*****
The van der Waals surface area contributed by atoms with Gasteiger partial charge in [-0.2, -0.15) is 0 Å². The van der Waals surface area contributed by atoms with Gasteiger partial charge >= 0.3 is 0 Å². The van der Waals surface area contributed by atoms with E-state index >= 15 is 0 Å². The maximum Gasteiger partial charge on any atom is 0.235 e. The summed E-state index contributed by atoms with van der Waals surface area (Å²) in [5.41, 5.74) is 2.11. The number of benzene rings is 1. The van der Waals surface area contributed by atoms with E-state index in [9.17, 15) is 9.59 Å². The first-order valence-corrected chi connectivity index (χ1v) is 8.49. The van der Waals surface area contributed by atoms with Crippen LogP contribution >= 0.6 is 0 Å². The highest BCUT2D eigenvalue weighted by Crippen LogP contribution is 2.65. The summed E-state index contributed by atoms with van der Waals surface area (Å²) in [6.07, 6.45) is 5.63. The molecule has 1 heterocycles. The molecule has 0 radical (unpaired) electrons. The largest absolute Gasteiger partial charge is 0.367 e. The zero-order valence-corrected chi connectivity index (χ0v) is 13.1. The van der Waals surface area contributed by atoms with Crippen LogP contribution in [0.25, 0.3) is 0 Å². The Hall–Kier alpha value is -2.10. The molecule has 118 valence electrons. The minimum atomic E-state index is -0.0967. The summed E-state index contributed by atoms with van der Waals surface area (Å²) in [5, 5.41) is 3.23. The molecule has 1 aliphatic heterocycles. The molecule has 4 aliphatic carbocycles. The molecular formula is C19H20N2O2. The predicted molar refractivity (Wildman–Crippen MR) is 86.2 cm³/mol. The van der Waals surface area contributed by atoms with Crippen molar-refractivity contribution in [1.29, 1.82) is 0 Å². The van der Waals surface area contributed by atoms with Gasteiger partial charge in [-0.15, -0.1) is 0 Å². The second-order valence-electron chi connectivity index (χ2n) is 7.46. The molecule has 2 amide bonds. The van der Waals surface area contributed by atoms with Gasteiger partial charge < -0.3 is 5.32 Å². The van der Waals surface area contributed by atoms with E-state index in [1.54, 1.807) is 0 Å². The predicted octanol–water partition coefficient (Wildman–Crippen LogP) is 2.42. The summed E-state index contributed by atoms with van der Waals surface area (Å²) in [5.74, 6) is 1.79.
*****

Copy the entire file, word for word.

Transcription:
The van der Waals surface area contributed by atoms with Gasteiger partial charge in [-0.2, -0.15) is 0 Å². The van der Waals surface area contributed by atoms with Gasteiger partial charge >= 0.3 is 0 Å². The van der Waals surface area contributed by atoms with E-state index >= 15 is 0 Å². The maximum Gasteiger partial charge on any atom is 0.235 e. The summed E-state index contributed by atoms with van der Waals surface area (Å²) in [5.41, 5.74) is 2.11. The number of benzene rings is 1. The van der Waals surface area contributed by atoms with E-state index in [9.17, 15) is 9.59 Å². The first-order valence-corrected chi connectivity index (χ1v) is 8.49. The van der Waals surface area contributed by atoms with Crippen LogP contribution >= 0.6 is 0 Å². The highest BCUT2D eigenvalue weighted by Crippen LogP contribution is 2.65. The summed E-state index contributed by atoms with van der Waals surface area (Å²) in [6.07, 6.45) is 5.63. The molecule has 1 heterocycles. The molecule has 0 radical (unpaired) electrons. The largest absolute Gasteiger partial charge is 0.367 e. The zero-order valence-corrected chi connectivity index (χ0v) is 13.1. The van der Waals surface area contributed by atoms with Crippen LogP contribution in [0.25, 0.3) is 0 Å². The Hall–Kier alpha value is -2.10. The molecule has 118 valence electrons. The minimum atomic E-state index is -0.0967. The summed E-state index contributed by atoms with van der Waals surface area (Å²) in [5, 5.41) is 3.23. The molecule has 1 aliphatic heterocycles. The molecule has 4 aliphatic carbocycles. The molecular formula is C19H20N2O2. The predicted molar refractivity (Wildman–Crippen MR) is 86.2 cm³/mol. The van der Waals surface area contributed by atoms with Crippen molar-refractivity contribution in [1.29, 1.82) is 0 Å². The van der Waals surface area contributed by atoms with Gasteiger partial charge in [-0.15, -0.1) is 0 Å². The second-order valence-electron chi connectivity index (χ2n) is 7.46. The molecule has 2 amide bonds. The van der Waals surface area contributed by atoms with Gasteiger partial charge < -0.3 is 5.32 Å². The van der Waals surface area contributed by atoms with E-state index in [1.54, 1.807) is 0 Å². The predicted octanol–water partition coefficient (Wildman–Crippen LogP) is 2.42. The summed E-state index contributed by atoms with van der Waals surface area (Å²) in [5.74, 6) is 1.79.